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Chapter 6

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Wilfrid Laurier University
Diane Glebe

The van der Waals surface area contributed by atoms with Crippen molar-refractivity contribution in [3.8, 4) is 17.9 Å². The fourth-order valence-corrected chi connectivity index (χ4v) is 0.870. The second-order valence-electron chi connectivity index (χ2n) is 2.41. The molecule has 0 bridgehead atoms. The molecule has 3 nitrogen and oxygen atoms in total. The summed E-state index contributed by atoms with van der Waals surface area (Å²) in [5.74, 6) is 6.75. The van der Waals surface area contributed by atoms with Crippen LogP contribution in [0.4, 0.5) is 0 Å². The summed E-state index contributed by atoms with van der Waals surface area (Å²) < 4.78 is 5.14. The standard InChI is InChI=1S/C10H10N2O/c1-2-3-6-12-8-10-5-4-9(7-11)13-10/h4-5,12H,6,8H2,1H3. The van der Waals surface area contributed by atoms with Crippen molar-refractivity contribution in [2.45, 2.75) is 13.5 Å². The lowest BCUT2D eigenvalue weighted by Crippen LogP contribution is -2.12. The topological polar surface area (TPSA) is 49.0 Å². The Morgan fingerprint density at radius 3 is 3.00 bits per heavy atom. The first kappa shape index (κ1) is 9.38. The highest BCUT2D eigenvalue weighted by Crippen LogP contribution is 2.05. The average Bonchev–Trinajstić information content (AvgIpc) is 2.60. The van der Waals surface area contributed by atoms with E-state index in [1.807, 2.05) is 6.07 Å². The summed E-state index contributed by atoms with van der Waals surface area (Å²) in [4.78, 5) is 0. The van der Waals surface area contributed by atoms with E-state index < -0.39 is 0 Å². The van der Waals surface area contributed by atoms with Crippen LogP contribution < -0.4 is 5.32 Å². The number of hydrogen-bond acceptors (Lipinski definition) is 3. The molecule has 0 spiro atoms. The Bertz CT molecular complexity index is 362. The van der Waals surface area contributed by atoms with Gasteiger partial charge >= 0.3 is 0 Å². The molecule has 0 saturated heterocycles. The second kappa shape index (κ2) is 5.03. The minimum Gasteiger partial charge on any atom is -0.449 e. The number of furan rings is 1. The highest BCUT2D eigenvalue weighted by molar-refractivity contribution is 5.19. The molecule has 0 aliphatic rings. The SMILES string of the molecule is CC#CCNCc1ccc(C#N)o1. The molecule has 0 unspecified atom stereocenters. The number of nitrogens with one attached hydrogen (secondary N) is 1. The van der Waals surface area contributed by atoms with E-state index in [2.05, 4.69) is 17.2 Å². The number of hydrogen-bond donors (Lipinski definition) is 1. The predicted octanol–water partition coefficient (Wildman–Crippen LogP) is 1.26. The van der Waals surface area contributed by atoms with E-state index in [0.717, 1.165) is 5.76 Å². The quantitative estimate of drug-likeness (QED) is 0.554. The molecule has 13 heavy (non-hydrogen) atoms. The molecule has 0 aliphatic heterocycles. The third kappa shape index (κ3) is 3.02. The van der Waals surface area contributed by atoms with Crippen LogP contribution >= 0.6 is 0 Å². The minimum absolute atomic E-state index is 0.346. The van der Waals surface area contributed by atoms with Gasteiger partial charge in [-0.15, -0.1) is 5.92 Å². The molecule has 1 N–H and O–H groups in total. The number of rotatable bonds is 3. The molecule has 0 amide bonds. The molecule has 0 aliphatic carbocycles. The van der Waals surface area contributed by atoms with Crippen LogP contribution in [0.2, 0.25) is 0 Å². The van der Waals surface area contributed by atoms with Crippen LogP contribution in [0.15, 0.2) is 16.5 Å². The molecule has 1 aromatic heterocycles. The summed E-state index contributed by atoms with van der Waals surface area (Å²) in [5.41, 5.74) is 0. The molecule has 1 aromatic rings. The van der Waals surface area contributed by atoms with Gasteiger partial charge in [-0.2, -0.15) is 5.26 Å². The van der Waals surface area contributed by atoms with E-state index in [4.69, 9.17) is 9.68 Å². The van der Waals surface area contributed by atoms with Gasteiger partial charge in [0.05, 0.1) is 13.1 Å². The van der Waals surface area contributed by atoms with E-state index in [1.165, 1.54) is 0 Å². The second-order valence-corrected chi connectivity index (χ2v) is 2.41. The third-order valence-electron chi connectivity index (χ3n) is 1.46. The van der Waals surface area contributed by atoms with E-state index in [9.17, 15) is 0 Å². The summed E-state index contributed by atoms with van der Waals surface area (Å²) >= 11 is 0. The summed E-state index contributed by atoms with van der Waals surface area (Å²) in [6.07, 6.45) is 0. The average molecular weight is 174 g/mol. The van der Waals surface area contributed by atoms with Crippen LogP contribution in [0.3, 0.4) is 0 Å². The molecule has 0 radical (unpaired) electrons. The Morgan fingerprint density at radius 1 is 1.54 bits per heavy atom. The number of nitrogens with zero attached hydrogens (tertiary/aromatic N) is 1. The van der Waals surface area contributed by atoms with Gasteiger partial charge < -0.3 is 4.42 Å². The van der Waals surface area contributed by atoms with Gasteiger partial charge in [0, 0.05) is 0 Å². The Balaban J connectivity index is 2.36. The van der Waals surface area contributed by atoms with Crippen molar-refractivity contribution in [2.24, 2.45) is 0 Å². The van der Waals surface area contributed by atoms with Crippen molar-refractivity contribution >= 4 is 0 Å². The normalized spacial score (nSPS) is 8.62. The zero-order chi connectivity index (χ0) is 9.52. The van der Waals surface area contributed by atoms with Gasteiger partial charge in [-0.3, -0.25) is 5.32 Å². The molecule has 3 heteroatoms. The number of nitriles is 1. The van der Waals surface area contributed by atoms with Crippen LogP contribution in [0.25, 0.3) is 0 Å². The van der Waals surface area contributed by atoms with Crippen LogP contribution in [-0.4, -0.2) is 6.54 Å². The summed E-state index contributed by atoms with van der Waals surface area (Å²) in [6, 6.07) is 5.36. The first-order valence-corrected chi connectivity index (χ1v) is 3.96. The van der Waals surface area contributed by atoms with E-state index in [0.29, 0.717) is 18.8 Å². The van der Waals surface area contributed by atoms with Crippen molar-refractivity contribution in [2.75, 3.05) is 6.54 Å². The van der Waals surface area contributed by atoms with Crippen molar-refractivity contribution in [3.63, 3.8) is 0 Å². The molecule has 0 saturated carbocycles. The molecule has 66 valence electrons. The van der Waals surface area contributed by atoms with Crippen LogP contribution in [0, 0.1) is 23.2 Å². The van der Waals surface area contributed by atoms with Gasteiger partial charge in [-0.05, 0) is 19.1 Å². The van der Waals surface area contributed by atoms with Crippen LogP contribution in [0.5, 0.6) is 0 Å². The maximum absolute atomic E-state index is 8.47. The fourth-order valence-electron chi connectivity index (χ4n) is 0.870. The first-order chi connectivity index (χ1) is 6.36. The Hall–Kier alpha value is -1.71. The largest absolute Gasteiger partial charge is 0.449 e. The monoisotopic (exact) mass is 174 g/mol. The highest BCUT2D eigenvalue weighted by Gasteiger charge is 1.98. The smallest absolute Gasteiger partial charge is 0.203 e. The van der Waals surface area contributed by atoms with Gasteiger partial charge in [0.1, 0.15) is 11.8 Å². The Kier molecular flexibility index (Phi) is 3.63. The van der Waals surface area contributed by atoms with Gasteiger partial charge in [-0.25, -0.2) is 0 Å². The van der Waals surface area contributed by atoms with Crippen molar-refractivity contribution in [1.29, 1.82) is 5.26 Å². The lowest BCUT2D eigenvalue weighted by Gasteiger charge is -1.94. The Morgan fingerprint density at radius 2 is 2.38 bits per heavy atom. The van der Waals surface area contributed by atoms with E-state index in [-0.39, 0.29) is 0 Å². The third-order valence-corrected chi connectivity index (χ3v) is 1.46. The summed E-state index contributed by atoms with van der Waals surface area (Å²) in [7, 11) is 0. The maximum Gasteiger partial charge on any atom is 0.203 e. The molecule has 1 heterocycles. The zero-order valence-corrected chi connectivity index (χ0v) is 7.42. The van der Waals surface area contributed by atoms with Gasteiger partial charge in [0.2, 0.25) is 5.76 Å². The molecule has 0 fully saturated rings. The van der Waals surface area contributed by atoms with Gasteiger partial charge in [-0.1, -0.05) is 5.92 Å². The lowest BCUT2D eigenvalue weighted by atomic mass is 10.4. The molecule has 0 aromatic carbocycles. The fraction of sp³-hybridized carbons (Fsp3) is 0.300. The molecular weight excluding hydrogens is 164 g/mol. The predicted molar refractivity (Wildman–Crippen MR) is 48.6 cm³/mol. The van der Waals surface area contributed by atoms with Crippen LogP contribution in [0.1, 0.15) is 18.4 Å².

READING NOTES Chapter 6: SCHOOLS The Broader Context of U.S. Secondary Education • Not only is school longer today than it was in the past but adolescents remain in school for more years now than they did in previous eras The Origins of Compulsory Education • As productivity became more dependent on skilled workers, employers recognized that they needed employees more skilled than youngsters ordinarily were • Social reformers expressed concerns about the dangers of children working in factories and labour unions ◦ In response, child labour laws narrowed opportunities for employment for minors • With immigration came crowded neighbourhoods, poor housing and crime ◦ Social reformers proposed that education would improve living conditions for the poor and middle class • Aform of social control – take youngsters out of the street and put them in institutions where they can be supervised and kept out of trouble The Ride of the Comprehensive High School • Schooling used to be just for the elite ◦ Now that it is directed at the masses, they saw a need for schooling to be more practical and include preparation for the roles of work and citizenship • Comprehensive education is an educational institution that evolved during the first half th of the 20 century, offering a varied curriculum and designed to meet the needs of a diverse population of adolescents • By the middle of the 20 century, high school shifted its exclusive focus on intellectual development of the socioeconomic elite to the social and intellectual development of all young people School Reform: Past and Present • The study of schools is important to social scientists and policy makers who are interested in influencing adolescent development • When politicians felt that they lost their scientific edge to the former Soviet Union, schools were called to offer more courses in math and science • When social scientists felt that adolescents were growing up unfamiliar with the world of work, schools were asked to provide opportunities for work-study programs and career education classes • No Child Left BehindAct ◦ Apiece of legislation that states ensure that all students, regardless of their socioeconomic circumstances, achieve academic proficiency ◦ NCLB required that schools create and enforce academic standards by annually testing all students and by reporting the results of students' performance to the public ◦ Many commentators have criticized that social promotion cheated poor and ethnic minority students out of a good education and graduated without the necessary skills to succeed in college or in the labour force ▪ Social promotion is the practice of promoting students from one grade to the next automatically, regardless of their school performance ◦ The movement towards performance-based accountability-holding teachers, schools, states – accountable for the achievement of their students – has been the most important change in the world ofAmerican education ▪ One problem with the NCLB program was that it left standard setting up to individual states What Should Schools Teach? • Back to Basics ◦ The history of curricular reform inAmerica has been one of frequent shifting between an emphasis on “rigor” and and an emphasis on “relevance” ▪ For the past three decades, rigor has ruled ◦ Critics ofAmerican education has been calling for a return to a curriculum that stresses the basics and that attempts to ensure that all students master them • Standards-Based Reform ◦ The return to basics has been accompanied by standards-based reform ▪ Policies designed to improve achievement by holding schools and students to a predetermined set of standards measured by achievement tests • Although examinations were in place to ensure that high school graduates actually knew what they were supposed to know, problems still arose ◦ First, teachers could not agree on the body of knowledge to be taught ◦ Second, large numbers of students did not acquire the knowledge needed for the standard examinations ◦ Many have argued that schools for adolescents have grown too large and impersonal ◦ Diane Ravitch notes three beliefs that have interfered with the success of educational reform: ▪ Schools can solve any social or political problem ▪ Only a portion of youngsters are capable of benefiting from a high-quality education ▪ Imparting knowledge is relatively unimportant and that schools should focus on engaging students in activities and experiences ◦ Increasing parents have begun to look at other options: ▪ Charter schools are public schools that are given more freedom to set their own curricula and teaching practices ▪ Schools run by private corporations versus local school boards ▪ Government-subsidized school vouchers (which can be used for private school tuition) Education in the Inner Cities • Commentators have argued that low student achievement was concentrated mainly among poor and minority youngsters living in inner cities • Indeed, the achievement gap between White and non-White youngsters had been closing for some time, it grew wider during the 1990s, especially among large urban school districts • Why has school reform failed in so many urban schools? ◦ First, concentration of poverty in many inner-city communities has produced a population of students with an array of personal and situational problems – problems that few schools are able to address ◦ Second, many urban school districts are burdened by huge administrative bureaucracies that often impede reform and hinder educational innovation ◦ Third, students in urban schools report less of a sense of “belonging” to their school, which leads to disengagement and poor achievement ◦ Finally, the erosion of job opportunities in inner-city communities has left many students with little incentive to remain in school or to devote a great deal of effort to academic pursuits ▪ Many reformers believe that to fix the problems of urban education, we must change the entire context in which inner city children live, not merely what goes on in their schools Recap • Schools play an extremely important role in structuring the nature of adolescence in modern society ◦ In most of the industrialized world, virtually all 14 – 17 year olds are enrolled in school, a pattern that is becoming increasingly prevalent in the developing world ▪ In addition, school occupies an enormous amount of adolescent's time • Anumber of social forces combined to lead to the development of compulsory education for adolescents inAmerica, including industrialization, immigration, and urbanization • During the 1920s, the high school as we know it in the United States today – the comprehensive school – was born • Educators have long debated whether and how high schools should be reformed ◦ The pendulum has swung back and forth between eras in which teaching basic academic skills was emphasized and those during which the emphasis was on making the school's curriculum relevant • At the turn of the 21 century, calls for the implementation and enforcement of rigorous academic standards became widespread as the public grew increasingly worried about the competitiveness ofAmerican students in an international economy that is increasingly reliant on high-tech, high-skill jobs • There is a broad consensus that inner-city public schools, which mainly serve disadvantaged ethnic minority adolescents, are in especially dire straits ◦ Experts agree that to change this state of affairs, we need to transform the entire context in which poor urban youth live The Social Organization of Schools • Five key aspects of school organization: ◦ School and classroom size ◦ Different approaches to age-grouping, in particular, how young adolescents should be grouped ◦ Tracking, or the grouping of students in classes according to their academic abilities ◦ The ethnic composition of schools ◦ Public versus private schools School and Class Size • Is Bigger Better? ◦ Research suggests that there are no educational or psychological advantages of attending larger schools ◦ Student performance and interest in school improve when their schools are made less bureaucratic and more intimate ◦ Studies indicate that students achieve more when they attend smaller schools that create a cohesive sense of community ◦ Many educators recommend that large schools be broken down into schools within schools (subdivisions of the student body within large schools create to foster feelings of belongingness) ◦ Large schools can support more athletic teams, after-school clubs, and student organizations but actual rates of participation are only half as high in large schools as in smaller ones ▪ As a result, in larger schools, students tend more often to be observers than participants • The Strengths of Small Schools ◦ Students in small schools more likely to be placed in positions of leadership and responsibility ◦ Although large schools may be able to offer more diverse curricula and provide greater material resources for their students, the toll that school size may take on student learning and engagement appears to exceed the benefits of size ◦ Evidence suggests that there is more inequality in students' educational experiences in larger schools, where students may be sorted into tracks of differing quality ▪ In contrast, it is more likely in small schools that students are exposed to the same curriculum ◦ The ideal size of a high school is between 600 and 900 students • The Problem of Overcrowding ◦ Achievement i slower in overcrowded schools because of stress both on students and teachers, the use of facilities for instruction were not designed to serve as classrooms, and inadequate resources Age Grouping and School Transitions • Junior high school is an educational institution designed during the early era of public secondary education, in which young adolescents are schooled separately from older adolescents (grades 7, 8 and sometimes 9) • Middle school houses 7 , 8 with one or more younger grades – replacing junior high school • The Transition Into Secondary School ◦ Students' academic motivation and school grades drop as they move from elementary into middle or junior high school ◦ Schools transitions can disrupt academic performance, behaviour, and self-image of adolescents ▪ This effect may be stronger on White students than their ethnic minority peers How Secondary Schools Differ from Elementary Schools • Not only are junior high schools larger and less personal, but middle and junior high school teachers also hold different beliefs about students than do elementary school teachers • Teachers in junior high tend to be more likely to believe that students' abilities are fixed and not easily modified through instruction • Teachers who teach in junior and middle high schools are less likely to feel confident about their teaching ability • Eccles argues that it is the nature of the transition they must make ◦ The organization and anonymity of junior high schools have a negative effect on the teachers who work in them, which affects the way they interact with students • Individual Differences in the Extent of Transitional Problems ◦ Students who have more academic and psychosocial problems before making school transitions are less successful with dealing with stress ◦ One study of Texas adolescents found that Black and MexicanAmerican youngsters were more likely than their White peers to experience a variety of difficulties during the transition out of elementary school ▪ Including poorer grades, getting into trouble with teachers, being hassled by other students ▪ Among Black and Latino students transitioning to a school where the proportion of students from the same ethnic background is lower than it had been at their previous school is associated with greater disengagement from school, lower grades and more frequent absences Tracking • The process of separating students into different levels of classes within the same school is called ability grouping or, tracking • Pros and Cons of Tracking ◦ Allows teachers to design class lessons that are more finely tuned to students' abilities ◦ Those who aren't in the highly specialized programs receive a poor quality of education ◦ Tracking can contribute to the polarization of the student body into different subcultures that are often hostile toward each other ◦ Tracking may discriminate against poor and ethnic minority stereotypes ◦ Boys are more likely than girls to be placed in advanced classes ▪ Girls are less likely than boys to be moved from a lower math track into a higher one, even though girls generally outscore boys on tests of math achievement in elementary school • Tracking, Sexism, and Single-Sex Schools ◦ In girls schools, teachers were observed as, “talking down to girls, making academic activities more platable by wrapping up calculus in a nontechnical package” setting up expectations that students would have difficulty with assignments by offering help before it was required or requested or promulgating an attitude that 'trying hard is as important as succeeding' ◦ In boys' schools, teachers were more likely to use an aggressive style of teaching that encouraged students to state their views assertively and to expect the intense scrutiny of their teachers and peers ◦ Sexism was just as pronounced in coeducational schools, especially in science classes • On the Wrong Track ◦ Students in different tracks have markedly different opportunities to learn ◦ Being placed on a more advanced track has a positive influence on school achievement, on subsequent course selection, and on ultimate educational attainment ◦ In schools that use tracking, t